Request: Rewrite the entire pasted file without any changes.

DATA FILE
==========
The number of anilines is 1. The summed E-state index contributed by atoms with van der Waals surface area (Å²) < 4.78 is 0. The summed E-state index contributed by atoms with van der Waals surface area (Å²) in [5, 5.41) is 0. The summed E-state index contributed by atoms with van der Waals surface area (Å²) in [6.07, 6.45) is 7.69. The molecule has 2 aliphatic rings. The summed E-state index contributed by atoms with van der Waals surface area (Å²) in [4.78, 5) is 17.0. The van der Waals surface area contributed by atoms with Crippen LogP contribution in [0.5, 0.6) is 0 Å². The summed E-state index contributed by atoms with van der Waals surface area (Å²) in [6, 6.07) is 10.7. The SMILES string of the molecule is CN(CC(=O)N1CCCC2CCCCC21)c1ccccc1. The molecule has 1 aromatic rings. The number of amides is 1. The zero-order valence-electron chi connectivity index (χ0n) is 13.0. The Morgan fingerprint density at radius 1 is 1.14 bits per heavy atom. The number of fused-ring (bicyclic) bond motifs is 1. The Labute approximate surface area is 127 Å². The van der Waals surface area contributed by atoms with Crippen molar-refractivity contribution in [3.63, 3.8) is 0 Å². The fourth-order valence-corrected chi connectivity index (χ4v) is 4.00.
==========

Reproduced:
The number of anilines is 1. The summed E-state index contributed by atoms with van der Waals surface area (Å²) < 4.78 is 0. The summed E-state index contributed by atoms with van der Waals surface area (Å²) in [5, 5.41) is 0. The summed E-state index contributed by atoms with van der Waals surface area (Å²) in [6.07, 6.45) is 7.69. The molecule has 2 aliphatic rings. The summed E-state index contributed by atoms with van der Waals surface area (Å²) in [4.78, 5) is 17.0. The van der Waals surface area contributed by atoms with Crippen LogP contribution in [0.5, 0.6) is 0 Å². The summed E-state index contributed by atoms with van der Waals surface area (Å²) in [6, 6.07) is 10.7. The SMILES string of the molecule is CN(CC(=O)N1CCCC2CCCCC21)c1ccccc1. The molecule has 1 aromatic rings. The number of amides is 1. The zero-order valence-electron chi connectivity index (χ0n) is 13.0. The Morgan fingerprint density at radius 1 is 1.14 bits per heavy atom. The number of fused-ring (bicyclic) bond motifs is 1. The Labute approximate surface area is 127 Å². The van der Waals surface area contributed by atoms with Crippen molar-refractivity contribution in [3.63, 3.8) is 0 Å². The fourth-order valence-corrected chi connectivity index (χ4v) is 4.00.